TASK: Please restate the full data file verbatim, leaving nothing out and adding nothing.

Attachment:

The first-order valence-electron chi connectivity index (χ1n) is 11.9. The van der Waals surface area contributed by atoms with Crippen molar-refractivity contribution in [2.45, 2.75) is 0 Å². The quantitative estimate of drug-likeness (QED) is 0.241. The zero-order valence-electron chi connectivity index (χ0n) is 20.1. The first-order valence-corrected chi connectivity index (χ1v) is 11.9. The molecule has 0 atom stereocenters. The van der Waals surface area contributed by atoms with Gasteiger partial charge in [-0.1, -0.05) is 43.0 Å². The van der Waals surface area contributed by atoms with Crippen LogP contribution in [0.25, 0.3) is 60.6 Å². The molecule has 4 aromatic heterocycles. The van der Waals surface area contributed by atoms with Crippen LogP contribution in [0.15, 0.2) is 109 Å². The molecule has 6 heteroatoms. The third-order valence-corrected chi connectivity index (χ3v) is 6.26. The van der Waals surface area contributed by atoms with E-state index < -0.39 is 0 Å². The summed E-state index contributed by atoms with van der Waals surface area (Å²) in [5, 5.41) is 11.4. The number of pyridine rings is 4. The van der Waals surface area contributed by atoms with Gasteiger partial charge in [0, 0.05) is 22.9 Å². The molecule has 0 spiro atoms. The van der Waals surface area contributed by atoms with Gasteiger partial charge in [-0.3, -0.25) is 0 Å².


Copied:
The first-order valence-electron chi connectivity index (χ1n) is 11.9. The van der Waals surface area contributed by atoms with Crippen molar-refractivity contribution in [2.45, 2.75) is 0 Å². The quantitative estimate of drug-likeness (QED) is 0.241. The zero-order valence-electron chi connectivity index (χ0n) is 20.1. The first-order valence-corrected chi connectivity index (χ1v) is 11.9. The molecule has 0 atom stereocenters. The van der Waals surface area contributed by atoms with Gasteiger partial charge in [-0.1, -0.05) is 43.0 Å². The van der Waals surface area contributed by atoms with Crippen LogP contribution in [0.25, 0.3) is 60.6 Å². The molecule has 4 aromatic heterocycles. The van der Waals surface area contributed by atoms with Crippen LogP contribution in [0.15, 0.2) is 109 Å². The molecule has 6 heteroatoms. The third-order valence-corrected chi connectivity index (χ3v) is 6.26. The van der Waals surface area contributed by atoms with E-state index < -0.39 is 0 Å². The summed E-state index contributed by atoms with van der Waals surface area (Å²) in [5, 5.41) is 11.4. The number of pyridine rings is 4. The van der Waals surface area contributed by atoms with Gasteiger partial charge in [0, 0.05) is 22.9 Å². The molecule has 0 spiro atoms. The van der Waals surface area contributed by atoms with Gasteiger partial charge in [-0.3, -0.25) is 0 Å².